18. mystery_man responds:

    I must say, I am a little curious as to how Perez came up with this population figure. What were his methods for coming up with such a high number?

  19. DWA responds:

    m_m:

    My last post addresses our ‘disagreement,’ I think.

    Unknown things generally DON’T get known because people are looking for them. I’m not talking about new species of tree frog, small bird, squid, sea star or octopus. Those things, if you’ve never looked in this particular spot before, you expect to find when you do. You’re surprised, but you’re not, know what I mean? I’m talking about okapi, saola, and new planets, that sort of thing. Things that are out there, but that no one thought could be, because everyone thought we’d already looked enough.

    But unknown things like those do get known because someone who’s trusted turns them up, and shares them with people he trusts to take him seriously. And they do.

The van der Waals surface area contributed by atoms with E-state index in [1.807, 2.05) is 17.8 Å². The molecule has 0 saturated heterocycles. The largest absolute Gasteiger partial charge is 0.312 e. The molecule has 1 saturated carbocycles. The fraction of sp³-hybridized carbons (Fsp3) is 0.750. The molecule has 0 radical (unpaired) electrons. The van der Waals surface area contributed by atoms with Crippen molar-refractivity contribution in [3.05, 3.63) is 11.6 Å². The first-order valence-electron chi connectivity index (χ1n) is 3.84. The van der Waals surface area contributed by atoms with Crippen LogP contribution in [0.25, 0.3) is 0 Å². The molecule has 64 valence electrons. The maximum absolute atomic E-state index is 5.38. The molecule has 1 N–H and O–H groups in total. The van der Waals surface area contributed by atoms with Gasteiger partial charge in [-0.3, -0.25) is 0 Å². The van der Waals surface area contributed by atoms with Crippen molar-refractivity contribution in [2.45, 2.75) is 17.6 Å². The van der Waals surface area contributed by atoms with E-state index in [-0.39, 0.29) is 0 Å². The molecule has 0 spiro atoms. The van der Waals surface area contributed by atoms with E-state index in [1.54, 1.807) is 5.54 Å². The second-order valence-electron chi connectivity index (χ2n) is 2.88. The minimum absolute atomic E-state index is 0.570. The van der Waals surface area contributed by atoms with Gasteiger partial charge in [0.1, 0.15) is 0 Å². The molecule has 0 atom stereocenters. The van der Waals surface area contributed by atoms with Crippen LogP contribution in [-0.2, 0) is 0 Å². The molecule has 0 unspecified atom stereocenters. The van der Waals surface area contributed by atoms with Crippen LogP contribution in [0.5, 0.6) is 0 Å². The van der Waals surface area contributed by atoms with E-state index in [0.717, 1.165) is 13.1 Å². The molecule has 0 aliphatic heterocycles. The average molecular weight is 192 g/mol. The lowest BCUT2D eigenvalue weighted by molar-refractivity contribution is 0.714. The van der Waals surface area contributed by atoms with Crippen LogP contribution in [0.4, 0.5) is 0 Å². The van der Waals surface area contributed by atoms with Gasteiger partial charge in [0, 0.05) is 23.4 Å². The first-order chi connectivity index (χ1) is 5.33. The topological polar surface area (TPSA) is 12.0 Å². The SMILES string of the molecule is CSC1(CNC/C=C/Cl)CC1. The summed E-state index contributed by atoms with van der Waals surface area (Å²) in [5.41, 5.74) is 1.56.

That’s the sas’s problem. You saw one. OK, now, feel comfortable in sharing that?

  20. DWA responds:

    m_m: good question.

    BFRO (whatever one thinks of them) came up with a “rare” estimate, I think 4-6,000 for all of NA. They used as a basis the techniques used by wildlife biologists for estimating populations of known animals, making allowances (which they made clear) for the “unknowable” factors relating to the sasquatch (most specifically how many sightings are “good, reliable” ones and how many sightings there are that simply go unreported). This is all in the FAQ section of their website.

    And then you have John Green, who’s in the “rare? no way” camp.

    What did Daniel use? Again, good question, one I’d like to ask Green, too.

    What’s the answer? Confirmation would be the first step, and only the first, in telling us. Maybe.

  21. Ole Bub responds:

    Good morning Cryptos…